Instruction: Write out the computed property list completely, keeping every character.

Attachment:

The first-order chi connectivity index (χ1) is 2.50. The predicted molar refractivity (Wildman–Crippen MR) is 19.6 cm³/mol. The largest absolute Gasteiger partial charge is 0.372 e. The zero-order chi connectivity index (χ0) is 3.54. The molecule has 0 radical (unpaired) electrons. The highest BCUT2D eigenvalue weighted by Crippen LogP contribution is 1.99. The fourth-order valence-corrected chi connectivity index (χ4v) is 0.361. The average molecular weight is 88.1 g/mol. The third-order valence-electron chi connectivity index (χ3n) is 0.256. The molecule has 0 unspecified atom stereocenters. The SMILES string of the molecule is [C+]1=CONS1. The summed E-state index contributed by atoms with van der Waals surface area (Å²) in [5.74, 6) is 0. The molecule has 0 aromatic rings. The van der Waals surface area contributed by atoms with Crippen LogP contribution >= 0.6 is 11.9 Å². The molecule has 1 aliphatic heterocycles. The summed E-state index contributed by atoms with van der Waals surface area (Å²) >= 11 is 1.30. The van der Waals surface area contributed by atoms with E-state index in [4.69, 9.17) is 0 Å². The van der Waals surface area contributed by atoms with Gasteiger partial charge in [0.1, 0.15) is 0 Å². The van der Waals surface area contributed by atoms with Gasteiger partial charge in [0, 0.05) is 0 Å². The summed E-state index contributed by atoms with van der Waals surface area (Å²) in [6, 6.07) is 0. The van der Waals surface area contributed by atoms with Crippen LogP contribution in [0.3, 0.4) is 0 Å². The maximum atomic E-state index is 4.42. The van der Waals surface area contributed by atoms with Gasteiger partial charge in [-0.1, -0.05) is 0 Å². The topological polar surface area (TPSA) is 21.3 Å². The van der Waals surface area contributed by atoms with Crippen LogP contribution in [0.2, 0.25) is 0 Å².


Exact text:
The first-order chi connectivity index (χ1) is 2.50. The predicted molar refractivity (Wildman–Crippen MR) is 19.6 cm³/mol. The largest absolute Gasteiger partial charge is 0.372 e. The zero-order chi connectivity index (χ0) is 3.54. The molecule has 0 radical (unpaired) electrons. The highest BCUT2D eigenvalue weighted by Crippen LogP contribution is 1.99. The fourth-order valence-corrected chi connectivity index (χ4v) is 0.361. The average molecular weight is 88.1 g/mol. The third-order valence-electron chi connectivity index (χ3n) is 0.256. The molecule has 0 unspecified atom stereocenters. The SMILES string of the molecule is [C+]1=CONS1. The summed E-state index contributed by atoms with van der Waals surface area (Å²) in [5.74, 6) is 0. The molecule has 0 aromatic rings. The van der Waals surface area contributed by atoms with Crippen LogP contribution >= 0.6 is 11.9 Å². The molecule has 1 aliphatic heterocycles. The summed E-state index contributed by atoms with van der Waals surface area (Å²) >= 11 is 1.30. The van der Waals surface area contributed by atoms with E-state index in [4.69, 9.17) is 0 Å². The van der Waals surface area contributed by atoms with Gasteiger partial charge in [0.1, 0.15) is 0 Å². The van der Waals surface area contributed by atoms with Gasteiger partial charge in [0, 0.05) is 0 Å². The summed E-state index contributed by atoms with van der Waals surface area (Å²) in [6, 6.07) is 0. The van der Waals surface area contributed by atoms with Crippen LogP contribution in [0.3, 0.4) is 0 Å². The maximum atomic E-state index is 4.42. The van der Waals surface area contributed by atoms with Gasteiger partial charge in [-0.1, -0.05) is 0 Å². The topological polar surface area (TPSA) is 21.3 Å². The van der Waals surface area contributed by atoms with Crippen LogP contribution in [0.2, 0.25) is 0 Å².